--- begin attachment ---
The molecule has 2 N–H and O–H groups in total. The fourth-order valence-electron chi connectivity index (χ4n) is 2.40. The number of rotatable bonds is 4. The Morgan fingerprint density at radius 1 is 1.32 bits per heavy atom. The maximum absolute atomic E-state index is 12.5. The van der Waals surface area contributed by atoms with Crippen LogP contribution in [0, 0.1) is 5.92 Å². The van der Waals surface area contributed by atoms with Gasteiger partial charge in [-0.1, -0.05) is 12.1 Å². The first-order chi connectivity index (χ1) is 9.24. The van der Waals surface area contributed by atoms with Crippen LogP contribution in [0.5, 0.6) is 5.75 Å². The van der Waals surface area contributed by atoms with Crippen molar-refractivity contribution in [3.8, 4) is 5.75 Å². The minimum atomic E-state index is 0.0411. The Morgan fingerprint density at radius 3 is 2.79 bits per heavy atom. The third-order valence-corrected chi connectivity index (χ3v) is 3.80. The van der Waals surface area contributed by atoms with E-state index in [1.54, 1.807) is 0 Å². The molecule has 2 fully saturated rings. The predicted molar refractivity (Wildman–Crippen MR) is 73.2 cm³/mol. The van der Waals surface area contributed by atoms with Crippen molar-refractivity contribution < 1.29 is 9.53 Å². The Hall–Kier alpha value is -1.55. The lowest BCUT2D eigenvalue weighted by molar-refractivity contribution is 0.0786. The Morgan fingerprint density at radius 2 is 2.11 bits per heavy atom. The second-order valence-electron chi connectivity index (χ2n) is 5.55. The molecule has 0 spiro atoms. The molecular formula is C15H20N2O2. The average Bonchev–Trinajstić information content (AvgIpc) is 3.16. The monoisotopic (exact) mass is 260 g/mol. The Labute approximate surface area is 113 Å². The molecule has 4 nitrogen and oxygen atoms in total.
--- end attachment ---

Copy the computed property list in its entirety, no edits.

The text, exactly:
The molecule has 2 N–H and O–H groups in total. The fourth-order valence-electron chi connectivity index (χ4n) is 2.40. The number of rotatable bonds is 4. The Morgan fingerprint density at radius 1 is 1.32 bits per heavy atom. The maximum absolute atomic E-state index is 12.5. The van der Waals surface area contributed by atoms with Crippen LogP contribution in [0, 0.1) is 5.92 Å². The van der Waals surface area contributed by atoms with Gasteiger partial charge in [-0.1, -0.05) is 12.1 Å². The first-order chi connectivity index (χ1) is 9.24. The van der Waals surface area contributed by atoms with Crippen LogP contribution in [0.5, 0.6) is 5.75 Å². The van der Waals surface area contributed by atoms with Crippen molar-refractivity contribution in [3.8, 4) is 5.75 Å². The minimum atomic E-state index is 0.0411. The Morgan fingerprint density at radius 3 is 2.79 bits per heavy atom. The third-order valence-corrected chi connectivity index (χ3v) is 3.80. The van der Waals surface area contributed by atoms with E-state index in [1.54, 1.807) is 0 Å². The molecule has 2 fully saturated rings. The predicted molar refractivity (Wildman–Crippen MR) is 73.2 cm³/mol. The van der Waals surface area contributed by atoms with Crippen molar-refractivity contribution < 1.29 is 9.53 Å². The Hall–Kier alpha value is -1.55. The lowest BCUT2D eigenvalue weighted by molar-refractivity contribution is 0.0786. The Morgan fingerprint density at radius 2 is 2.11 bits per heavy atom. The second-order valence-electron chi connectivity index (χ2n) is 5.55. The molecule has 0 spiro atoms. The molecular formula is C15H20N2O2. The average Bonchev–Trinajstić information content (AvgIpc) is 3.16. The monoisotopic (exact) mass is 260 g/mol. The Labute approximate surface area is 113 Å². The molecule has 4 nitrogen and oxygen atoms in total.